A Treasury of War Poetry (2nd Series)/St. George's Day

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St. George's Day
by Henry Newbolt


ST. GEORGE'S DAY

Ypres, 1915.

To fill the gap, to bear the brunt,
   With bayonet and with spade,
Four hundred to a four-mile front,
   Unbacked and undismayed—

What men are these, or what great race,
   From what old shire or town,
That run with such goodwill to face
   Death on a Flemish down?

Let be! they bind a broken line:
   As men die, so die they.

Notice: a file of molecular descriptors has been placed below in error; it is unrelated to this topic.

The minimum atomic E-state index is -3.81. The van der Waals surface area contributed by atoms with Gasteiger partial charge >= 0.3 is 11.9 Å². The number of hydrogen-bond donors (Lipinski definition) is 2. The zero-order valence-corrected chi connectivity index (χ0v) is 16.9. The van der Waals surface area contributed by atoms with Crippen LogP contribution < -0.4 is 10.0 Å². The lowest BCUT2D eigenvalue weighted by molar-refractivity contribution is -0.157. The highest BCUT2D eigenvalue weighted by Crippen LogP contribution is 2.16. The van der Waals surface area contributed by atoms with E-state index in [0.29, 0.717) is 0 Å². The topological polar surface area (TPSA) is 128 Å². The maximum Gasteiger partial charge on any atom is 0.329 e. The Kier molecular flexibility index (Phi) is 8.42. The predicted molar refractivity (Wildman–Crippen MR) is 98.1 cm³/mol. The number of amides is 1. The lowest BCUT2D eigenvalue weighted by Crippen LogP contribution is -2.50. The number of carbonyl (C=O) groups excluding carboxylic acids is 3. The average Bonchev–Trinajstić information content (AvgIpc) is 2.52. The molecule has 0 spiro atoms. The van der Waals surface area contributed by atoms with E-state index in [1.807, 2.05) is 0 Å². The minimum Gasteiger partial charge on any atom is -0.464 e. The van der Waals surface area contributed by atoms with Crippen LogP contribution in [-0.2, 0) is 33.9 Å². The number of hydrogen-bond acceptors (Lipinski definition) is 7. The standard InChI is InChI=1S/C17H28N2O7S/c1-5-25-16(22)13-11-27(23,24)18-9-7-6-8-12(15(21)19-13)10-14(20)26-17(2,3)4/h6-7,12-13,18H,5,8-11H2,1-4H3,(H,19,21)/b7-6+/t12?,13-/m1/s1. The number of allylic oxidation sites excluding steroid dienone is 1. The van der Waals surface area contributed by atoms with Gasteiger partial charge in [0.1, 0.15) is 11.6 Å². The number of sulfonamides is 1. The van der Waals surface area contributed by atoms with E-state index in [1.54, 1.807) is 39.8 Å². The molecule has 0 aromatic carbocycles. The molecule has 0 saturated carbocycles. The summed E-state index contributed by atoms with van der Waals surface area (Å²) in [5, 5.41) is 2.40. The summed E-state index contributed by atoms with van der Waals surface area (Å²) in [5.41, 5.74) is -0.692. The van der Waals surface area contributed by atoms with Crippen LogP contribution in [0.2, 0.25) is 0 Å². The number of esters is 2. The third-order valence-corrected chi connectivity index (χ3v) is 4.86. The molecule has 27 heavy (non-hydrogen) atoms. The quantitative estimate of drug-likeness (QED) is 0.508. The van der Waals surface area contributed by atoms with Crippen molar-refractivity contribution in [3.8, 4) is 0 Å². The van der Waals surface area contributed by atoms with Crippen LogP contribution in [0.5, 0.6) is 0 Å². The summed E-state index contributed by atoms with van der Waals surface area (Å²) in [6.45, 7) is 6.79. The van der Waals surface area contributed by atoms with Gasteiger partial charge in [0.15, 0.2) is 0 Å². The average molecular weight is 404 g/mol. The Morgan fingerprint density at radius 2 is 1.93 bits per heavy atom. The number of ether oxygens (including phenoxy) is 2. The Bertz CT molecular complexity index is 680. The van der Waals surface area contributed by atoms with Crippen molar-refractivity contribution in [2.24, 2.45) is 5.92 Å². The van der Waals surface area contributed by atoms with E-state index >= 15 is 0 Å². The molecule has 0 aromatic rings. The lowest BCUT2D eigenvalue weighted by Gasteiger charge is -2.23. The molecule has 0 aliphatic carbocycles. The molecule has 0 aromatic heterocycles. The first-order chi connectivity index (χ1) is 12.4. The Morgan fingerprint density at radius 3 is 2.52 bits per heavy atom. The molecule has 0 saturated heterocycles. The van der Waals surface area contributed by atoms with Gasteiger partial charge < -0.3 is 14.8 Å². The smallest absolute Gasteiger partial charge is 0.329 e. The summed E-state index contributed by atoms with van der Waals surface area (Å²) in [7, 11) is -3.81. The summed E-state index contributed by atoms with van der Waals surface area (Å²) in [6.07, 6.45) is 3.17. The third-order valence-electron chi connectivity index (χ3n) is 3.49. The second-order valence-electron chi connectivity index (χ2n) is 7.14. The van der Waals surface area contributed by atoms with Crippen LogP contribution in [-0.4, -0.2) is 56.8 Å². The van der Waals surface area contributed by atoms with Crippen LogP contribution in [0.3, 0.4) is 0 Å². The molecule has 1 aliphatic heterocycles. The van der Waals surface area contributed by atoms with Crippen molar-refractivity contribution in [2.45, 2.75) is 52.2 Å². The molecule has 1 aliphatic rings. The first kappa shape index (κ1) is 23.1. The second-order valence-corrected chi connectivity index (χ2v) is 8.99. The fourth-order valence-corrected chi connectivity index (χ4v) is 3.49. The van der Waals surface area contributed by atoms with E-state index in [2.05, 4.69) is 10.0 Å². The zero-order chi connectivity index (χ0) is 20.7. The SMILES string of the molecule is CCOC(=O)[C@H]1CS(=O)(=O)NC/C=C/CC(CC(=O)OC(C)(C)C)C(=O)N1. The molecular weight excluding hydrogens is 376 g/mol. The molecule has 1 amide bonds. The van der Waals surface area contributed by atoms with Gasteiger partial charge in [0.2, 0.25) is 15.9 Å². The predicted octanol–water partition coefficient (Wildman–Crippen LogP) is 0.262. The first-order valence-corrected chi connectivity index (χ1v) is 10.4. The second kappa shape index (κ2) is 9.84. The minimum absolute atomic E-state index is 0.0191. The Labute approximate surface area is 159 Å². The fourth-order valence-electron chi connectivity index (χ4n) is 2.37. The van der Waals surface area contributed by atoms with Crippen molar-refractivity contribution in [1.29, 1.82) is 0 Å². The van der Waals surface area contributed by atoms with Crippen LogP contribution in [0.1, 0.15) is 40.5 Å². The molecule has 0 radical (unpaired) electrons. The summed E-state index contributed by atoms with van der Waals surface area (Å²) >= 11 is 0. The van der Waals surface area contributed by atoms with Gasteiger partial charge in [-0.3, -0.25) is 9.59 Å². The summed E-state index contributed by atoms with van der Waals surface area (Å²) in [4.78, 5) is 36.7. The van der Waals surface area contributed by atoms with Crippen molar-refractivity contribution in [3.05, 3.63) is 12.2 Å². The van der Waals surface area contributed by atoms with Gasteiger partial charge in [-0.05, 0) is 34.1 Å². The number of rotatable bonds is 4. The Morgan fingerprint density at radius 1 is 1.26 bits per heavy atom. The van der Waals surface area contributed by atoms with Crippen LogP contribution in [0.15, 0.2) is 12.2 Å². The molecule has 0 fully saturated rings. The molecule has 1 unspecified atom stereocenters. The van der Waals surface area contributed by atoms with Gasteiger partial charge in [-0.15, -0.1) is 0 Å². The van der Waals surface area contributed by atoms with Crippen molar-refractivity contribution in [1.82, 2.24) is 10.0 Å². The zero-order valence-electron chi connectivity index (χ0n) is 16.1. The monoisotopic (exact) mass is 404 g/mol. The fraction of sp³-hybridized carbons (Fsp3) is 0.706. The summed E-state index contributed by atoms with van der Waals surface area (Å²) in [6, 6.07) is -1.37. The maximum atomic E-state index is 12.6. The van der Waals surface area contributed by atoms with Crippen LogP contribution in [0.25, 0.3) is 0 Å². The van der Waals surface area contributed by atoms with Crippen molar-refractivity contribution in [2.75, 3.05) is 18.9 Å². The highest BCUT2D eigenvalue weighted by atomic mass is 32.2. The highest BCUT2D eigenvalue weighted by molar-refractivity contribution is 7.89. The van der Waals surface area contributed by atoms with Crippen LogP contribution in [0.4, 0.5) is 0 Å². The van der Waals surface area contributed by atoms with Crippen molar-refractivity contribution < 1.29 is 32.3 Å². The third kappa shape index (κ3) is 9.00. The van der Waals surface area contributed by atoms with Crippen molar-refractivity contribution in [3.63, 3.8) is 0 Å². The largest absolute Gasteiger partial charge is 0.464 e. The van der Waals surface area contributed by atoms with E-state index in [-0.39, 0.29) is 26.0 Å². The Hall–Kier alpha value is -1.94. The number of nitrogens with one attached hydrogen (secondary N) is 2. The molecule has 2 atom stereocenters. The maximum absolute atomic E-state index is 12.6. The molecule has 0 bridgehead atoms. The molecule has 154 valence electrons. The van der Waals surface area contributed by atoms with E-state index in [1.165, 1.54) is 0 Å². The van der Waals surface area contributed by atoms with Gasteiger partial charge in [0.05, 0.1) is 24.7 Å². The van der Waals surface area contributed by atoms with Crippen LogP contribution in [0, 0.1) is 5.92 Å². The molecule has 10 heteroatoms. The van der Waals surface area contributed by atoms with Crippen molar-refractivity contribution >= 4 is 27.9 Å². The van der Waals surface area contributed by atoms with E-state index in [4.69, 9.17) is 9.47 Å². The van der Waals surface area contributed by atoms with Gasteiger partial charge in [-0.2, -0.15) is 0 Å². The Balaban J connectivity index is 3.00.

Land of the free! their life was thine,
   It is St. George's Day.

Yet say whose ardour bids them stand
   At bay by yonder bank,
Where a boy's voice and boy's hand
   Close up the quivering rank,
Who under those all-shattering skies
   Plays out his captain's part,
With the last darkness in his eyes
   And Domum in his heart?

Let be, let be! in yonder line
   All names are burned away.
Land of his love! the fame be thine,
   It is St. George's Day.

Henry Newbolt

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